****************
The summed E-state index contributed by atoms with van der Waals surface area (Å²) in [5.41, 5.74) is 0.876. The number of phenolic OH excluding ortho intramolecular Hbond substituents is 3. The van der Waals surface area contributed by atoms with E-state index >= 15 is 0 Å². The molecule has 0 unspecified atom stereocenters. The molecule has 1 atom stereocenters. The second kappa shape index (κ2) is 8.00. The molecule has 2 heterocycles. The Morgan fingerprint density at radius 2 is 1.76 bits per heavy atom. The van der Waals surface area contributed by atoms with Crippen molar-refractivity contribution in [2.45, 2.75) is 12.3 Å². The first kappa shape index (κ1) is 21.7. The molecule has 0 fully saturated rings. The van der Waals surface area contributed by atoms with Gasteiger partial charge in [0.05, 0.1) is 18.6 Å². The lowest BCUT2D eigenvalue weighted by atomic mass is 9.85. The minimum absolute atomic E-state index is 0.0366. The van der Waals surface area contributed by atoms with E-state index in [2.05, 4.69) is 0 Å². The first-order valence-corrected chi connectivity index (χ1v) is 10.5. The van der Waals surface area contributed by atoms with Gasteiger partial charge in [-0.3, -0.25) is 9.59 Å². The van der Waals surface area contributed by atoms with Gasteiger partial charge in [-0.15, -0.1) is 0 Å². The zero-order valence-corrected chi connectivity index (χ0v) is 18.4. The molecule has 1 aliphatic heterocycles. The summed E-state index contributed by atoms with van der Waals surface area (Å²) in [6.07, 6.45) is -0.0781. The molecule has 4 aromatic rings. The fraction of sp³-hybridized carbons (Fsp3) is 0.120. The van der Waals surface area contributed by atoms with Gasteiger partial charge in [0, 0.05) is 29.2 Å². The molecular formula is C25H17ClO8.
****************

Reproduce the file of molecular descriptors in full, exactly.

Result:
The summed E-state index contributed by atoms with van der Waals surface area (Å²) in [5.41, 5.74) is 0.876. The number of phenolic OH excluding ortho intramolecular Hbond substituents is 3. The van der Waals surface area contributed by atoms with E-state index >= 15 is 0 Å². The molecule has 0 unspecified atom stereocenters. The molecule has 1 atom stereocenters. The second kappa shape index (κ2) is 8.00. The molecule has 2 heterocycles. The Morgan fingerprint density at radius 2 is 1.76 bits per heavy atom. The van der Waals surface area contributed by atoms with Crippen molar-refractivity contribution in [2.45, 2.75) is 12.3 Å². The first kappa shape index (κ1) is 21.7. The molecule has 0 fully saturated rings. The van der Waals surface area contributed by atoms with Gasteiger partial charge in [0.05, 0.1) is 18.6 Å². The lowest BCUT2D eigenvalue weighted by atomic mass is 9.85. The minimum absolute atomic E-state index is 0.0366. The van der Waals surface area contributed by atoms with E-state index in [2.05, 4.69) is 0 Å². The first-order valence-corrected chi connectivity index (χ1v) is 10.5. The van der Waals surface area contributed by atoms with Gasteiger partial charge in [-0.3, -0.25) is 9.59 Å². The van der Waals surface area contributed by atoms with Gasteiger partial charge in [-0.15, -0.1) is 0 Å². The zero-order valence-corrected chi connectivity index (χ0v) is 18.4. The molecule has 1 aliphatic heterocycles. The summed E-state index contributed by atoms with van der Waals surface area (Å²) in [6.07, 6.45) is -0.0781. The molecule has 4 aromatic rings. The fraction of sp³-hybridized carbons (Fsp3) is 0.120. The van der Waals surface area contributed by atoms with Gasteiger partial charge in [0, 0.05) is 29.2 Å². The molecular formula is C25H17ClO8.